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    @TechnikEmpire Users are free to use whatever criteria they want to determine how useful they think a post is. If someone feels that a post is so complex that it's not useful, that's a perfectly valid opinion to present. If someone else feels that the post is useful despite, or because of, it's complexity, that it also a valid opinion that they're free to express. – Servy Mar 29 '16 at 18:30
  • @Servy Yeah you're right, I guess I was just caught off guard by the mod giving it as a reason. Thanks for your comments. – user562566 Mar 30 '16 at 19:10
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    @TechnikEmpire The mod merely stated, "If that is your opinion, this is the correct way to express that opinion". He made no commentary on whether he agreed with that opinion, or whether it's a widely held opinion. In this case, if someone feels that an answer is low quality because it is overly complex and contains a significant amount of information that they feel isn't relevant, the correct way to express that opinion is a vote (and possibly a comment), rather than a radical edit. The mod is in no way stating whether he feels the answer is too complex or not. – Servy Mar 30 '16 at 19:32
  • @Servy got it, marked an answer as accepted and even upvoted your previous comment. – user562566 Mar 30 '16 at 19:34
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TL;DR Provide a summary of your complex answer so that those who don't want to read all of it can still easily find your answer.

This didn't chastise the user, but rather reads like an endorsement. This isn't my own assumption, it's supported by the fact that the user then downvoted me, did a "copy and paste" style answer on the same question that simply includes a hyperlink to more information, the information I posted in my answer. The user then began a series of long comments on my answer about how and why his answer is so much better.

The mods are not endorsing the opinion of the offensive comment. They stepped in because of the offensive comment and promptly laid down the law. Offensive content is not acceptable. They then offered an alternative that is within the rules of the site, which the other user actually acted on. In this case, the system is working as expected. Another user found your answer hard to read and downvoted it. That's why downvotes exist. If another user comes along and finds your answer comprehensive and understandable, they can upvote it.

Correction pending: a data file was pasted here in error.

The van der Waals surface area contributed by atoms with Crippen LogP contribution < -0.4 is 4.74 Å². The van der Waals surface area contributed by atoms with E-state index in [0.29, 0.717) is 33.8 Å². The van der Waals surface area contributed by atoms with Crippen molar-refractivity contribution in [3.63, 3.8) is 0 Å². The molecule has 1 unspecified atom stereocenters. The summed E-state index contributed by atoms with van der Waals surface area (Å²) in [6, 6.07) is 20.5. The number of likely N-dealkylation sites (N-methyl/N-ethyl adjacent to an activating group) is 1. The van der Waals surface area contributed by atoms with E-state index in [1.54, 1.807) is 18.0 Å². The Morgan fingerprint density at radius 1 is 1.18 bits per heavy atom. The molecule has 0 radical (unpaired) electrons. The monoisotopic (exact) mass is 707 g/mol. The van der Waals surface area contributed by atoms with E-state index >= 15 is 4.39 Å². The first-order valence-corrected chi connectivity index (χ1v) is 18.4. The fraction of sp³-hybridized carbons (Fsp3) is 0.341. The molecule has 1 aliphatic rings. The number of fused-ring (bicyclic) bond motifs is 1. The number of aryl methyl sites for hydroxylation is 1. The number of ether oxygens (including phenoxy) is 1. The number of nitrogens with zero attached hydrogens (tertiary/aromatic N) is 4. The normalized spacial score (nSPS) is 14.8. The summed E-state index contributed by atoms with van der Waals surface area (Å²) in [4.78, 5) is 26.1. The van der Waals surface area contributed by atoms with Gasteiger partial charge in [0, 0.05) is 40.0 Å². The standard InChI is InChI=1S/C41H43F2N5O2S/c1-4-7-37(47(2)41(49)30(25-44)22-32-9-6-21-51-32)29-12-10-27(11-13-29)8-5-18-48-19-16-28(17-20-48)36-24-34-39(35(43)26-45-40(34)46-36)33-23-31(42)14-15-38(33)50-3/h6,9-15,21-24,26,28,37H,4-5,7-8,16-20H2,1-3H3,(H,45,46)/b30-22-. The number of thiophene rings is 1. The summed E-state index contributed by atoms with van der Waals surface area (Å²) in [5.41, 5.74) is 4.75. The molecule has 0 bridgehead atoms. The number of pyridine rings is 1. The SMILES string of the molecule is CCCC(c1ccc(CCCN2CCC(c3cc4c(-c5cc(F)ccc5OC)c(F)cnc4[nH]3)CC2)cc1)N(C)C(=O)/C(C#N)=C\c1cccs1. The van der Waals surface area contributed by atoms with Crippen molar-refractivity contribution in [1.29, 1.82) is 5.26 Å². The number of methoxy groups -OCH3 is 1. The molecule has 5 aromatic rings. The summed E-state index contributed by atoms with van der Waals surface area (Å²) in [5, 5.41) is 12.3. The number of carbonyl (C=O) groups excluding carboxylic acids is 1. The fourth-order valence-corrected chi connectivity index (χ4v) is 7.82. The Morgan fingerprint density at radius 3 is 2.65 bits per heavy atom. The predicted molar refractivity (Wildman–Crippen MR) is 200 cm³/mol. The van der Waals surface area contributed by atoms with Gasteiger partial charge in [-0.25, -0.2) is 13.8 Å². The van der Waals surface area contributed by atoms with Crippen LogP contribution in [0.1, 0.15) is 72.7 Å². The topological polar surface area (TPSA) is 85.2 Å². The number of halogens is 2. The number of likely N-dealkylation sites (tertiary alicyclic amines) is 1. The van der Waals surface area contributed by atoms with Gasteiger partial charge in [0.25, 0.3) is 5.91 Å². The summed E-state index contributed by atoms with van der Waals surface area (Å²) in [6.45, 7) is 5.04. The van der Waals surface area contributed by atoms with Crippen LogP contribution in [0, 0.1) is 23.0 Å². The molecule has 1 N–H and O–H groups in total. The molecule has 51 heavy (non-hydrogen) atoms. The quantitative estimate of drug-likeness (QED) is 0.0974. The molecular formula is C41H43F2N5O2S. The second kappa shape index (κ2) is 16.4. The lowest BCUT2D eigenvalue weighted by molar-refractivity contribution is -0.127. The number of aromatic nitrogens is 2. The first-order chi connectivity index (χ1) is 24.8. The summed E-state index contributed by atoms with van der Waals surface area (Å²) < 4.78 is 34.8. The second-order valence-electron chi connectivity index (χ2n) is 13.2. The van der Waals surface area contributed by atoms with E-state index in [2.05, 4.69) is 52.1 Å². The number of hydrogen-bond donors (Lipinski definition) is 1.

You should follow the mods' advice and also downvote answers that you feel are not helpful. So if another answer makes unhelpful claims about your answer, feel free to downvote it. If the other answer is truly link-only with no actual content, then you can edit it or flag it accordingly.

I tagged the mod in a comment asking if this is the new policy, to punish good answers that are "complex" for having too much information, and to simply post links so they can rot.

Complex answer are perfectly acceptable. Overly complex answers are less useful and can attract downvotes. It's all about the scope of knowledge that the question requires. If your answer is overly complex, it becomes hard to see the actual solution. Tangential information is not particularly helpful and only distracts readers from the actual answer. There is plenty of room on the spectrum of complexity between a link-only answer and an entire blog post. You just have to find the right amount of information to provide. To this end, it could be useful to reformat your complex answer to include a TL;DR for lazy readers. That way it's immediately apparent what "the answer" is but you have the rest of the complex post to explain in depth.